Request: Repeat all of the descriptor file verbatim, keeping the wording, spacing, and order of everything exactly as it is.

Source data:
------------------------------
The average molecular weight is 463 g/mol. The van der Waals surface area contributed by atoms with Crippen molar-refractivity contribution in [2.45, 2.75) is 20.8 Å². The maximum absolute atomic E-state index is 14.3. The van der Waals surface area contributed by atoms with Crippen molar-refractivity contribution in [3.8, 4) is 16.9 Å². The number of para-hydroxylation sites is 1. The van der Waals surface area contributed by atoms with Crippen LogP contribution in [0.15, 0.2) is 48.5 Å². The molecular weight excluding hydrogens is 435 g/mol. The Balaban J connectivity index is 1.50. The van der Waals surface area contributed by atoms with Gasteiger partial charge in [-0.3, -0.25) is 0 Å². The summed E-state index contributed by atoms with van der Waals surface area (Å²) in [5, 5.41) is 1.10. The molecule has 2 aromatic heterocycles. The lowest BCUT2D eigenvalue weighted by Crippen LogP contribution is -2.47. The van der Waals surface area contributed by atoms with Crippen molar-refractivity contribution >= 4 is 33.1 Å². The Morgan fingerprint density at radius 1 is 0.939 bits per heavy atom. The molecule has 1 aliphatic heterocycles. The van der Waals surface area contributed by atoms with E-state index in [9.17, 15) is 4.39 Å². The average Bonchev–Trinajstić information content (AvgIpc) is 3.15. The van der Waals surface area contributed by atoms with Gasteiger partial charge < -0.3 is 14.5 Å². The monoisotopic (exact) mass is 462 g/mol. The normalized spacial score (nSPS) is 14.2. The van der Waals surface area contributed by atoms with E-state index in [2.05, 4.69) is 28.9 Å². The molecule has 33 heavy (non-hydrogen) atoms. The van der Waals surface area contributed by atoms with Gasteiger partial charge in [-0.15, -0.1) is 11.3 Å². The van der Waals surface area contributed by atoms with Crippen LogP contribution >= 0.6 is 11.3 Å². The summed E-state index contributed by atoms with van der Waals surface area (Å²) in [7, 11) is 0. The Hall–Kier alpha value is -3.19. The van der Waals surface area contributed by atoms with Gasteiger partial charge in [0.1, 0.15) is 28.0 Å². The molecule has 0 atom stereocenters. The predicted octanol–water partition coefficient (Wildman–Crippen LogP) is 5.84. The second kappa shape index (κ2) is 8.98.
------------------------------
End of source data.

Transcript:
The average molecular weight is 463 g/mol. The van der Waals surface area contributed by atoms with Crippen molar-refractivity contribution in [2.45, 2.75) is 20.8 Å². The maximum absolute atomic E-state index is 14.3. The van der Waals surface area contributed by atoms with Crippen molar-refractivity contribution in [3.8, 4) is 16.9 Å². The number of para-hydroxylation sites is 1. The van der Waals surface area contributed by atoms with Crippen LogP contribution in [0.15, 0.2) is 48.5 Å². The molecular weight excluding hydrogens is 435 g/mol. The Balaban J connectivity index is 1.50. The van der Waals surface area contributed by atoms with Gasteiger partial charge in [-0.3, -0.25) is 0 Å². The summed E-state index contributed by atoms with van der Waals surface area (Å²) in [5, 5.41) is 1.10. The molecule has 2 aromatic heterocycles. The lowest BCUT2D eigenvalue weighted by Crippen LogP contribution is -2.47. The van der Waals surface area contributed by atoms with Crippen molar-refractivity contribution >= 4 is 33.1 Å². The Morgan fingerprint density at radius 1 is 0.939 bits per heavy atom. The molecule has 1 aliphatic heterocycles. The van der Waals surface area contributed by atoms with E-state index in [9.17, 15) is 4.39 Å². The average Bonchev–Trinajstić information content (AvgIpc) is 3.15. The van der Waals surface area contributed by atoms with Gasteiger partial charge < -0.3 is 14.5 Å². The monoisotopic (exact) mass is 462 g/mol. The normalized spacial score (nSPS) is 14.2. The van der Waals surface area contributed by atoms with E-state index in [2.05, 4.69) is 28.9 Å². The molecule has 33 heavy (non-hydrogen) atoms. The van der Waals surface area contributed by atoms with Gasteiger partial charge in [-0.15, -0.1) is 11.3 Å². The van der Waals surface area contributed by atoms with Crippen LogP contribution >= 0.6 is 11.3 Å². The summed E-state index contributed by atoms with van der Waals surface area (Å²) in [7, 11) is 0. The Hall–Kier alpha value is -3.19. The van der Waals surface area contributed by atoms with Gasteiger partial charge in [0.1, 0.15) is 28.0 Å². The molecule has 0 atom stereocenters. The predicted octanol–water partition coefficient (Wildman–Crippen LogP) is 5.84. The second kappa shape index (κ2) is 8.98.